You could choose Apply Audio Transition in the Sequence menu to add transitions exclusively to audio clips, but if you have already chosen audio-only clips, there’s no need, as the default transition option will have the same effect.
With the Selection tool, press Option (macOS) or Alt (Windows) and marquee all the audio clips on track Audio 1, being careful not to select any video clips—drag from below the audio clips to avoid accidentally selecting items on the video track.
Pressing Option (macOS) or Alt (Windows) lets you temporarily unlink the audio clips from the video clips to isolate the transitions.
Press Shift+Command+D (macOS) or Shift+Ctrl+D (Windows) to apply the default audio transitions to the selection.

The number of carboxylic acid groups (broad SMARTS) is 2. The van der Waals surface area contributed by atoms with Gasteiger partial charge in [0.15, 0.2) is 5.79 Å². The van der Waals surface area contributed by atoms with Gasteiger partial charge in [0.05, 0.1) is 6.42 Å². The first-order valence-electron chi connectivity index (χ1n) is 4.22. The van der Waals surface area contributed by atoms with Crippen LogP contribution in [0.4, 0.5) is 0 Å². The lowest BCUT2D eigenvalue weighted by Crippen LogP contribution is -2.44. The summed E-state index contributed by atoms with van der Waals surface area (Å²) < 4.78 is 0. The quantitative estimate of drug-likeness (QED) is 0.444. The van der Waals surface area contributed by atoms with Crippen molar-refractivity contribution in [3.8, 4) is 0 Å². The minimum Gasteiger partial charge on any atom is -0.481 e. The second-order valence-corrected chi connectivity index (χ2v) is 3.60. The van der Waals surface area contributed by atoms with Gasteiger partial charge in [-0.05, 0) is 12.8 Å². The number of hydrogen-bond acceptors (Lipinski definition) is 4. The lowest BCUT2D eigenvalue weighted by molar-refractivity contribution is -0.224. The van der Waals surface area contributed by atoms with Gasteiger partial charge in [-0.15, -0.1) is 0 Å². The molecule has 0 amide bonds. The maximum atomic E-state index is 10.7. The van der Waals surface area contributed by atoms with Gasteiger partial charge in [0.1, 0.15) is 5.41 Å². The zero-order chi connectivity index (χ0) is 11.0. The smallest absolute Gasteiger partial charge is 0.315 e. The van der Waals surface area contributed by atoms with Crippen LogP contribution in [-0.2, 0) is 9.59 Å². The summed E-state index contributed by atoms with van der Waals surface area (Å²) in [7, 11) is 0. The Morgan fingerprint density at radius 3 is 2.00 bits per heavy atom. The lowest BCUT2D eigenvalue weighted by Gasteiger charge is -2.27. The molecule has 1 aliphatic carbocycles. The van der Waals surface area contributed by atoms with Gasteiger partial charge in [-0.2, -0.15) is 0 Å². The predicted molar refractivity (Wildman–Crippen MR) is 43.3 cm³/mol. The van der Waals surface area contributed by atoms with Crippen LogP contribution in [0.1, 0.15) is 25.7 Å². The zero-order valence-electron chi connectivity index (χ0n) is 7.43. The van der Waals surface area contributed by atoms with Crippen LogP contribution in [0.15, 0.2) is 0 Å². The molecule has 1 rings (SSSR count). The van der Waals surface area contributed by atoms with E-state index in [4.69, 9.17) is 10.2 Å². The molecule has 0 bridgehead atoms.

Play the sequence to see and hear the changes you have made.
To add the default audio transition to an edit point near the playhead, between selected clips, or at selected cut points, press Shift+Command+D (macOS) or Shift+Ctrl+D (Windows). Track targeting (or clip selection) is used to work out where exactly the effects should be applied.
Choose File > Close to close the current project. Click Yes to save the file if you are prompted.
It’s common for audio editors to add one- or two-frame audio transitions to every cut in a sequence to avoid jarring pops when an audio clip begins or ends. If you set the default duration for audio transitions to two frames, you can select multiple clips and then choose Sequence > Apply Audio Transition to quickly smooth your audio mix.
1. How can you apply the default transition to multiple clips in a sequence?